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Deploying Best In Class Security For Higher Education

Deploying Best In Class Security For Higher Education

A&S examines real-life security implementations from all over the world.

RCG Streamlines Library Operations at Hong Kong Institution
Educational institutions in Asia improve security, work efficiency and automate workflow by employing the latest technologies in RFID and biometrics.

Hong Kong Institution of Vocational Education (IVE), a higher educational institution for vocational education, training and professional development, deployed an RCG RFID library tracking system at one of its campuses. With an enormous number of books at the libraries, a comprehensive tracking system is essential to manage the books and inventory properly. The solution can facilitate book borrowing and returning, especially during peak hours. RCG's system reduces the rate of misplaced books and student queue times when borrowing books.

Implemented with RCG's library system solution, IVE was supplied with a set of hardware and basic software. It includes RFID tags attached to the books, easy-to-use handheld RFID devices which quickly scan books in the shelves for inventory management, and desktop RFID readers for students' self check-in and checkout. RCG also provided consultancy service to enhance learning on RFID development. Students at IVE were able to customize the library system after exploring and experiencing the solution.

Thai Universities Pick Up Fingerprint Access
Two Thai instituions have implemented fingerprint access control and employee attendance solution from RCG. The first school was Mahidol University, one of Thailand's most prestigious universities established more than 120 years ago. The other was Suranaree University of Technology, Thailand's first public autonomous university. Both universities occupy large areas with multiple facilities. Multiple fingerprint access control devices are installed at various locations to help monitor staff attendance and prevent unauthorized access. Not only do RCG solutions help to secure the environment, they also automate employee management records.

RCG continues to bring biometrics and RFID into play in the educational sector by providing various solutions. RCG's RFID guard tour monitoring solution allows security personnel to patrol school premises and perform security checks using RFID-related devices. They can automatically transfer device data to a security control area to enable real-time monitoring.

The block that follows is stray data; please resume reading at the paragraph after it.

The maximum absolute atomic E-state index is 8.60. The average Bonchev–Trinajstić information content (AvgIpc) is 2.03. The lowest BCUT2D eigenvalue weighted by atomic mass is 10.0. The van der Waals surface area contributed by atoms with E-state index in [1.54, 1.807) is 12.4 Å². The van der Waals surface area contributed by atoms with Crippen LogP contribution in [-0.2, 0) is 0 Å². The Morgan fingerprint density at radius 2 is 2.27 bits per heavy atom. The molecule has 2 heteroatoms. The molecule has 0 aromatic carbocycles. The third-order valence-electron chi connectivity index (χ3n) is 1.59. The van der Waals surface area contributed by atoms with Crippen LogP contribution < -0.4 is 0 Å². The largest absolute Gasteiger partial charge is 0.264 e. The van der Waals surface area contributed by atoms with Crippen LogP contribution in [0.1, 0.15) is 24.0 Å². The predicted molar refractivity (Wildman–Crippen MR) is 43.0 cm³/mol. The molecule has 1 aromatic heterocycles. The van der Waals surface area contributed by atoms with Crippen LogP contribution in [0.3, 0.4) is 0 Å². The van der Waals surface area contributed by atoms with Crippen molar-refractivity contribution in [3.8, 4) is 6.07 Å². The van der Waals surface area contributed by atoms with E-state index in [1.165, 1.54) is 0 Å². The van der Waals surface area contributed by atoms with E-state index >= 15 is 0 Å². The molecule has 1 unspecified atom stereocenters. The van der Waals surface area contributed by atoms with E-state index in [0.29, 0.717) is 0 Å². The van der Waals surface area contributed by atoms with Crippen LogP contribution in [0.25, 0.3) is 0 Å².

RCG's latest integrated education solution deploys a multipurpose student RFID card for student attendance, payment and library usage.

Iceland University Deploys HID Integrated Access Solution
Reykjavik University (RU) is a vibrant international university located at the capital of Iceland. Reykjavik University is Iceland's largest private university and has used HID proximity technology for years. About three years ago, the university decided to build a larger first-rate facility to accommodate all of the university's five degree courses.

The university's Technical Manager Ellert Igni Har?arson spent almost a year researching applications suited for RU. RU also worked with Securitas Iceland and the university's building consultant Eirikur Torbjornsson.

RU's vision was to have an almost “key-free” building. “Our vision is to have a true multiapplication smart card that in the future can be enabled for cashless vending, canteen, on-demand printing, photo ID, library, use of lockers and maybe even more,” Ellert said.

Eirikur said, “By planning for a true multiapplication future from the start, with this project we were able to ensure a quick return on investment for the university.”

The university transitioned to HID multitechnology cards and readers, which made migrating to smart cards simple. “From the outset, it was important for us that students who were issued access cards for the old building would be able to use their cards and gain access also in the new building,” Ellert said.

The university charges students a nominal fee for their cards, which according to Ellert has helped to reduce card loss to almost zero, as students associate value to their cards instantly.